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"You are what you eat, so don't be fast, cheap, easy, or fake."

Reply
post #3 of 8
Thread Starter 

Koukouvagia

 

Here's one of many versions of a "classic" Ragu Bolognese.

Please understand that there are as many "authentic" versions of this recipe as there are home cooks in Bologna.

Some will say "never any garlic", others will say "What! no chicken liver?" or "only tomato paste, never canned tomatoes"

 

Ingredients

  • 1/4 cup extra-virgin olive oil
  • 4 tablespoons butter
  • 2 medium onions, finely chopped
  • 3 stalks celery, finely chopped
  • 1 carrot, peeled and finely chopped
  • 4 cloves garlic, sliced
  • 1 pound veal shoulder, ground
  • 1 pound pork shoulder, ground
  • 1/2 pound beef chuck, , ground
  • 1/4 pound pancetta, ground
  • 1 (16-ounce) can whole peeled San Marzano (DOP) tomatoes, crushed by hand, with the juices
  • 1/2 cup whole milk
  • 1 cup dry white wine
  • 2 cups brown chicken stock
  • Salt and pepper to taste

 

Method:

In a 6 to 8-quart, heavy-bottomed saucepan, heat olive oil and butter over medium heat.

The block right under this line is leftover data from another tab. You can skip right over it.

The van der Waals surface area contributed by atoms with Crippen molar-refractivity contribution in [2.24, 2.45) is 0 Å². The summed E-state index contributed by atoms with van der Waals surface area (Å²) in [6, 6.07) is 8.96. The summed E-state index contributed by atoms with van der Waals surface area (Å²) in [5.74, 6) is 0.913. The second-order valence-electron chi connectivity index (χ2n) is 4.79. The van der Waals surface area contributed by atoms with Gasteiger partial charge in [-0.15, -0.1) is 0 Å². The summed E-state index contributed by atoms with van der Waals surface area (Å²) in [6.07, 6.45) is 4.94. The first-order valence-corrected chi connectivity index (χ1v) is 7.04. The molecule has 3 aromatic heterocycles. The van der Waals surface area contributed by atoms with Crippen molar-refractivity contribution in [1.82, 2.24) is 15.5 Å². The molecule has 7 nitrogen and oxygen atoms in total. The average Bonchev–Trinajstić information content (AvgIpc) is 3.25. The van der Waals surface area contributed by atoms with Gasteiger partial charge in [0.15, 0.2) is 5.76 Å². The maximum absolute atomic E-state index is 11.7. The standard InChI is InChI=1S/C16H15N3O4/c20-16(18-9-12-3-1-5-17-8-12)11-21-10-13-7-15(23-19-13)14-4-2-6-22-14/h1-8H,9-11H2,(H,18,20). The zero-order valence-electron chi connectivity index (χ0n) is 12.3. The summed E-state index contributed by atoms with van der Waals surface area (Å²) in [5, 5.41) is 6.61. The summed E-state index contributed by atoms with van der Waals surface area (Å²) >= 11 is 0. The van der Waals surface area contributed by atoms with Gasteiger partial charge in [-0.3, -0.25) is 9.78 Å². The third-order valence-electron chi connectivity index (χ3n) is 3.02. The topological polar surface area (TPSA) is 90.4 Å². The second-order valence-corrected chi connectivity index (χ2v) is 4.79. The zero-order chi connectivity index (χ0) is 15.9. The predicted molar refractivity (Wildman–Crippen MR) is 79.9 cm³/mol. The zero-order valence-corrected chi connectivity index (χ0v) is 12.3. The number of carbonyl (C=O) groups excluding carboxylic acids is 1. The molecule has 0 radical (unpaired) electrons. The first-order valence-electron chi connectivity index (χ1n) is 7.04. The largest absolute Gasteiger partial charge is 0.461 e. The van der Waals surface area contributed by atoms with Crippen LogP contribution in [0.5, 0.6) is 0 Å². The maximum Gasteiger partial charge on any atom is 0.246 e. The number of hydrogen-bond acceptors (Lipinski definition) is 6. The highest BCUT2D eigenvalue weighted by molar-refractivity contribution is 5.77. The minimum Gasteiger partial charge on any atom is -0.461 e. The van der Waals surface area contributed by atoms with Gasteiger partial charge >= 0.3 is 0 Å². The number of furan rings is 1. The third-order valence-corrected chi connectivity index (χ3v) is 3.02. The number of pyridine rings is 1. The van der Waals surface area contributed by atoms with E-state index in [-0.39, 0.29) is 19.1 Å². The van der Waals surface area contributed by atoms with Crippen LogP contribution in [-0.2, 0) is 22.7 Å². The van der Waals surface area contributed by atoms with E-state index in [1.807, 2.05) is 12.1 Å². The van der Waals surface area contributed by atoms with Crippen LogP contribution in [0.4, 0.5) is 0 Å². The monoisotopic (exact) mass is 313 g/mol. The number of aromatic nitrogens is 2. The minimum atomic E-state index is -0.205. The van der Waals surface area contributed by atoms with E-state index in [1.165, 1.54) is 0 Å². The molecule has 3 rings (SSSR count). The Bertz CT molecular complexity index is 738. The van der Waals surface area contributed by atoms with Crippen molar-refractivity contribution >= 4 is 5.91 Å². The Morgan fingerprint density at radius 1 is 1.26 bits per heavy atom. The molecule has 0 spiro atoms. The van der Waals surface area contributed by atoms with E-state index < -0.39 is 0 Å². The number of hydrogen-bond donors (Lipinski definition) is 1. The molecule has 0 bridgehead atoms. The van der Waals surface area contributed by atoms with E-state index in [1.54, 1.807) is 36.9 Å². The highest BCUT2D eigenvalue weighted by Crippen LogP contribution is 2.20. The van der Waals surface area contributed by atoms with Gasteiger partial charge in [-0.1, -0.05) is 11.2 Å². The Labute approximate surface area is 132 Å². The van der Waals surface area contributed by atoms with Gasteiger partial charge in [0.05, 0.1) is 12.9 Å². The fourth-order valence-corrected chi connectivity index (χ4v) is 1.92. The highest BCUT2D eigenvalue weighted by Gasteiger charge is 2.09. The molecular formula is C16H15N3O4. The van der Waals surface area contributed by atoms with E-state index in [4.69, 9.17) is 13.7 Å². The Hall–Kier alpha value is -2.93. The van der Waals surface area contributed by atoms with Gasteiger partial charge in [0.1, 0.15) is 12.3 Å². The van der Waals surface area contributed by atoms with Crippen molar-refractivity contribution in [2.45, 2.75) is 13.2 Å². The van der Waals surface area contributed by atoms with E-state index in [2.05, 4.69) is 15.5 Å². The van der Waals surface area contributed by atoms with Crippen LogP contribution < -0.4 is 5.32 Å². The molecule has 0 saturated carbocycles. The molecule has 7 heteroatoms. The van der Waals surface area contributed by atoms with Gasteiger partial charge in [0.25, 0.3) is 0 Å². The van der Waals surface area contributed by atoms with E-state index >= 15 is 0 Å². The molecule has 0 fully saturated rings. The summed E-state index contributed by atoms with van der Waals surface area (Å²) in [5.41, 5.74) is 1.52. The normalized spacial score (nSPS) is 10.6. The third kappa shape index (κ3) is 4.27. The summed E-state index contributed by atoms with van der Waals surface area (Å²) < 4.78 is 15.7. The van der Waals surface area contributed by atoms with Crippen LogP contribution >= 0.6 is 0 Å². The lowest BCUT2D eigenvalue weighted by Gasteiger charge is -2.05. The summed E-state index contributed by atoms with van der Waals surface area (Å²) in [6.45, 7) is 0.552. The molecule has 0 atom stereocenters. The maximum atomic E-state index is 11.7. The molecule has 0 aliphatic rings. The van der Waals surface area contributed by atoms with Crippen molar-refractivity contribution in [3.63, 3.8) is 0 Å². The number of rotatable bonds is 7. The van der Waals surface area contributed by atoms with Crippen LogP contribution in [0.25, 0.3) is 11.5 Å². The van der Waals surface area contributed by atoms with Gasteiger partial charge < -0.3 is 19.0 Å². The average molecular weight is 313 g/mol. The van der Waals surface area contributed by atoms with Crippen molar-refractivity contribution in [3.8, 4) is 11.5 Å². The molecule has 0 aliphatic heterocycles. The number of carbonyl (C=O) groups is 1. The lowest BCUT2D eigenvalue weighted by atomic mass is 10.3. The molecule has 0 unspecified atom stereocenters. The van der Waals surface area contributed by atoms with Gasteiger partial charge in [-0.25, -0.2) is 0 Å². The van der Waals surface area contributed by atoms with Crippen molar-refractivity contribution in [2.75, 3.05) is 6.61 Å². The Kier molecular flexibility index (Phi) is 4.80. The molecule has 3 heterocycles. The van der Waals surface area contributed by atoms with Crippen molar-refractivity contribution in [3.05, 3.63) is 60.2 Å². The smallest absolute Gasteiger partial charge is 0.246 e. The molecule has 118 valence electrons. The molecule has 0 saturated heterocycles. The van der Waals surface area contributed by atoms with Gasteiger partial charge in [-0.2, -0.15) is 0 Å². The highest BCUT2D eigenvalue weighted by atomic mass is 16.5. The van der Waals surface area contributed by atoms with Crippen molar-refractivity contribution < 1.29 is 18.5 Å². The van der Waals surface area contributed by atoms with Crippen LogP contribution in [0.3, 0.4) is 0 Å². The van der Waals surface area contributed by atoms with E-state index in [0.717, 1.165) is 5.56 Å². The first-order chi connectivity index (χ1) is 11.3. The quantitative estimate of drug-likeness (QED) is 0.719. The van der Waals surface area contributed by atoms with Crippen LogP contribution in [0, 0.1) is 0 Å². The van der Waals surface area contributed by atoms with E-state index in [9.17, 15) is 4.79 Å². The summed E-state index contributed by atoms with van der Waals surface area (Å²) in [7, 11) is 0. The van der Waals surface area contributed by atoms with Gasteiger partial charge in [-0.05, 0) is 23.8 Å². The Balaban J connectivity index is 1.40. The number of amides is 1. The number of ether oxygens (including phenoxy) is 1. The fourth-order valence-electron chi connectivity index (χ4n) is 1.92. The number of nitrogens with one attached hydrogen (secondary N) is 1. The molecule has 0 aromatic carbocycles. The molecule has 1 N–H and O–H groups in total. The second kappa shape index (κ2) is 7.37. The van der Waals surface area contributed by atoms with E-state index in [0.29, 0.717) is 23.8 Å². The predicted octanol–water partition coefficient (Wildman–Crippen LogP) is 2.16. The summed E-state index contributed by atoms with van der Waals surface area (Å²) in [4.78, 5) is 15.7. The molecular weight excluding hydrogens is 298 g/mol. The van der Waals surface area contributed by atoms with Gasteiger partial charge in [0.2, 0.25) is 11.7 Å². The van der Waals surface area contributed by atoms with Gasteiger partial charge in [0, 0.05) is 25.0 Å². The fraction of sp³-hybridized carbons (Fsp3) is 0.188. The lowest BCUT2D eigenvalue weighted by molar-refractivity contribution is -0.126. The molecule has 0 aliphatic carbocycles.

Add onion, celery, carrot and garlic and sweat over medium heat until vegetables are soft but not colored.

Add the veal, pork, beef and pancetta and stir into vegetables.

Raise the heat to High and brown, stirring to keep meat from sticking together.

This should take 15 to 20 minutes.

Add tomatoes with juice and simmer 15 minutes.

Add the milk and simmer until reduced to near nothing, about 10 minutes.

Add the wine and brown stock, bring to a boil, lower the heat and simmer over for 2 to 2 1/2 hours.

Taste and season with salt and pepper to taste and remove from heat.

Sauce should be very dense and moist but not at all "soupy".

 

Yield: about 6 cups